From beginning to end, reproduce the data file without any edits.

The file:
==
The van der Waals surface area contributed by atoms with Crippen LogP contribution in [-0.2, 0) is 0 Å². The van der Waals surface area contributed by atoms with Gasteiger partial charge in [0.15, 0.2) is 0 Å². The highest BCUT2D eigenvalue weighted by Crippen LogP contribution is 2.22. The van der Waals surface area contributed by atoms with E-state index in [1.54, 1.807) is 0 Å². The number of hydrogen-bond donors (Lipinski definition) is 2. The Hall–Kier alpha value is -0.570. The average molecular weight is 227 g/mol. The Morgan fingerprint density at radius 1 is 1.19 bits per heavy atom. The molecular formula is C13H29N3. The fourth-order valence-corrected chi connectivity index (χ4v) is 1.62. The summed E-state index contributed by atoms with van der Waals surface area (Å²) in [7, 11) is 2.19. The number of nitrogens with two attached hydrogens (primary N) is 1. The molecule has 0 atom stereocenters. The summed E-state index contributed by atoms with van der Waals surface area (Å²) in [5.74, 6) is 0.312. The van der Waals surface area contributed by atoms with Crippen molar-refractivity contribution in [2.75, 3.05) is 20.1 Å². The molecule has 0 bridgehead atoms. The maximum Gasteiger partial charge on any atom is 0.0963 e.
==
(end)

The van der Waals surface area contributed by atoms with Crippen LogP contribution in [-0.2, 0) is 0 Å². The van der Waals surface area contributed by atoms with Gasteiger partial charge in [0.15, 0.2) is 0 Å². The highest BCUT2D eigenvalue weighted by Crippen LogP contribution is 2.22. The van der Waals surface area contributed by atoms with E-state index in [1.54, 1.807) is 0 Å². The number of hydrogen-bond donors (Lipinski definition) is 2. The Hall–Kier alpha value is -0.570. The average molecular weight is 227 g/mol. The Morgan fingerprint density at radius 1 is 1.19 bits per heavy atom. The molecular formula is C13H29N3. The fourth-order valence-corrected chi connectivity index (χ4v) is 1.62. The summed E-state index contributed by atoms with van der Waals surface area (Å²) in [7, 11) is 2.19. The number of nitrogens with two attached hydrogens (primary N) is 1. The molecule has 0 atom stereocenters. The summed E-state index contributed by atoms with van der Waals surface area (Å²) in [5.74, 6) is 0.312. The van der Waals surface area contributed by atoms with Crippen molar-refractivity contribution in [2.75, 3.05) is 20.1 Å². The molecule has 0 bridgehead atoms. The maximum Gasteiger partial charge on any atom is 0.0963 e.